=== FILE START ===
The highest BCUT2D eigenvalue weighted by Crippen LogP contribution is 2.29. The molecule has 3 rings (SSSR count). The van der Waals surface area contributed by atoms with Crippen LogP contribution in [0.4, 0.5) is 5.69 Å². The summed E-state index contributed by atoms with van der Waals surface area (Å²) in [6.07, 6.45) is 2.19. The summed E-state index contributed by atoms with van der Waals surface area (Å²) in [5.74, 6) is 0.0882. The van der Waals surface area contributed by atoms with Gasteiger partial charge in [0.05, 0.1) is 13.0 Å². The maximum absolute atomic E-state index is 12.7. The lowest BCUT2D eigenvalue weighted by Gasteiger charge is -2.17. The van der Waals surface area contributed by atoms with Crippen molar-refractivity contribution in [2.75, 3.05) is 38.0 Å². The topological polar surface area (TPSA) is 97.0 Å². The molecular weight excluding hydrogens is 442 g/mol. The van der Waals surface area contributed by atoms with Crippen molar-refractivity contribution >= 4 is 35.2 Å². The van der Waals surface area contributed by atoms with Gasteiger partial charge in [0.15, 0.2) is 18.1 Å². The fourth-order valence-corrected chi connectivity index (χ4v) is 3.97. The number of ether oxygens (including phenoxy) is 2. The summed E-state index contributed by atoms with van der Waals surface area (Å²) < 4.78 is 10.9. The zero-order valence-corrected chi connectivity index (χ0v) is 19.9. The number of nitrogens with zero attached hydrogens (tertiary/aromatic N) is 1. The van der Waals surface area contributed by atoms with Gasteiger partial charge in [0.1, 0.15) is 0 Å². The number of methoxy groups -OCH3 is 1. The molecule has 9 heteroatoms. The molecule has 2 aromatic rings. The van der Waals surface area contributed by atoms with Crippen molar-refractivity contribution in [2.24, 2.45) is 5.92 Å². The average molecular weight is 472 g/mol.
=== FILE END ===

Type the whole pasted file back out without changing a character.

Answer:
The highest BCUT2D eigenvalue weighted by Crippen LogP contribution is 2.29. The molecule has 3 rings (SSSR count). The van der Waals surface area contributed by atoms with Crippen LogP contribution in [0.4, 0.5) is 5.69 Å². The summed E-state index contributed by atoms with van der Waals surface area (Å²) in [6.07, 6.45) is 2.19. The summed E-state index contributed by atoms with van der Waals surface area (Å²) in [5.74, 6) is 0.0882. The van der Waals surface area contributed by atoms with Gasteiger partial charge in [0.05, 0.1) is 13.0 Å². The maximum absolute atomic E-state index is 12.7. The lowest BCUT2D eigenvalue weighted by Gasteiger charge is -2.17. The van der Waals surface area contributed by atoms with Crippen molar-refractivity contribution in [2.75, 3.05) is 38.0 Å². The topological polar surface area (TPSA) is 97.0 Å². The molecular weight excluding hydrogens is 442 g/mol. The van der Waals surface area contributed by atoms with Crippen molar-refractivity contribution >= 4 is 35.2 Å². The van der Waals surface area contributed by atoms with Gasteiger partial charge in [0.15, 0.2) is 18.1 Å². The fourth-order valence-corrected chi connectivity index (χ4v) is 3.97. The number of ether oxygens (including phenoxy) is 2. The summed E-state index contributed by atoms with van der Waals surface area (Å²) < 4.78 is 10.9. The zero-order valence-corrected chi connectivity index (χ0v) is 19.9. The number of nitrogens with zero attached hydrogens (tertiary/aromatic N) is 1. The van der Waals surface area contributed by atoms with Gasteiger partial charge in [0.1, 0.15) is 0 Å². The number of methoxy groups -OCH3 is 1. The molecule has 9 heteroatoms. The molecule has 2 aromatic rings. The van der Waals surface area contributed by atoms with Crippen molar-refractivity contribution in [2.24, 2.45) is 5.92 Å². The average molecular weight is 472 g/mol.